PARIS (Reuters) - A major exhibition on Renoir opening in Paris this week aims to bring a new perspective to the later works of the French master as his art evolved from the sun-dappled Impressionist style that made his name.
“Renoir in the 20th century,” shows the artist as he focused increasingly on figure studies, notably massive female nudes that echoed both earlier painters like Titian and Rubens as well as a new generation including Pablo Picasso.
“The aim of the exhibition is to take a new look at the later period of Renoir, which is not very well appreciated but which is an integral part of his art,” said Sophie Patry, chief curator of the exhibition.
“Renoir himself said he would have been incomplete as an artist if he had died at 50,” she said.
The exhibition, expected to be a highlight of the Paris autumn cultural season, opens at the Grand Palais on September 23 and runs until January 4, before transferring to Los Angeles and Philadelphia in the United States.
It features many works in private hands around the world that are rarely shown and is the first comprehensive exhibition of the works of Renoir’s later period since 1934.
Pierre Auguste Renoir was born in 1841 and together with others like Claude Monet, Alfred Sisley and Paul Cezanne, was a founder of the Impressionist style in the 1870s that transformed the treatment of light and form in European painting.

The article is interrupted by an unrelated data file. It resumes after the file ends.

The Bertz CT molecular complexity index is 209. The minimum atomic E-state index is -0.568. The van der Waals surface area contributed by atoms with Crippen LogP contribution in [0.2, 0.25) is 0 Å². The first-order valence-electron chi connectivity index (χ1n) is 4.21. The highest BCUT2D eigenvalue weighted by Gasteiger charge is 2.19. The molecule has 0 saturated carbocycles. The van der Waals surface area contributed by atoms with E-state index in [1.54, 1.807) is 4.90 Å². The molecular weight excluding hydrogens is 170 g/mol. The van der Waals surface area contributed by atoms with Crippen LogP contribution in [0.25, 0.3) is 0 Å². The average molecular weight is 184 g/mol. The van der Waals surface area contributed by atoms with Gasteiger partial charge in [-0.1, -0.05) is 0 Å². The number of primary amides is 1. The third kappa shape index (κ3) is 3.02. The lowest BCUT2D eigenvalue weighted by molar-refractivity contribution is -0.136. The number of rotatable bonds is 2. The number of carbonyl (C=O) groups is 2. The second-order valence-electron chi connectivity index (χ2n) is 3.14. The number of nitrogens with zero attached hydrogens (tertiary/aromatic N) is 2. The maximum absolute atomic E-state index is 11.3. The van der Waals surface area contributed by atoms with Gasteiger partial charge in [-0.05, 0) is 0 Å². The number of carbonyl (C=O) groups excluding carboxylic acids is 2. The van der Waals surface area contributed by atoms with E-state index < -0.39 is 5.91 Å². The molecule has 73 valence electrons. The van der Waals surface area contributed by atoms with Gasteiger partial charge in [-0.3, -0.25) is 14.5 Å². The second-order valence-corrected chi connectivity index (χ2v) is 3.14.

Renoir’s Impressionist masterpieces like the “Bal du moulin de la Galette” are among his most famous and best-loved works but he moved away from the style in the 1880s, drawing his inspiration more and more from classical and 18th century art.
At the same time, he remained open to newer influences and the resonances with Picasso, a deep admirer of Renoir, are underlined by several paintings by the revolutionary Spanish artist interspersed throughout the exhibition.
The frail but lively Renoir is also seen in a brief sequence of film showing him smoking, talking animatedly and wielding a paintbrush in hands that were cruelly twisted by rheumatism in his later years.
Among the surprises of the exhibition are a number of sculptures the elderly Renoir produced in collaboration with younger artists who carried out the physical work that gave a new dimension to the shapes created by the artist on paper.#
Part of the exhibition is given over to portraits and the exhibition demonstrates his constant reworking of the same theme or form, culminating in “Les Baigneuses,” a massive nude study completed shortly before Renoir died in 1919.
Renoir considered the painting, completed in constant pain, as one of his most important works and declared that he would not die until he had completed it, underlining the importance he attached to his later works.
“I am beginning to know how to paint,” he wrote in 1913, six years before he died. “It’s taken me more than 50 years of work and the result is still quite incomplete.”
Editing by Paul Casciato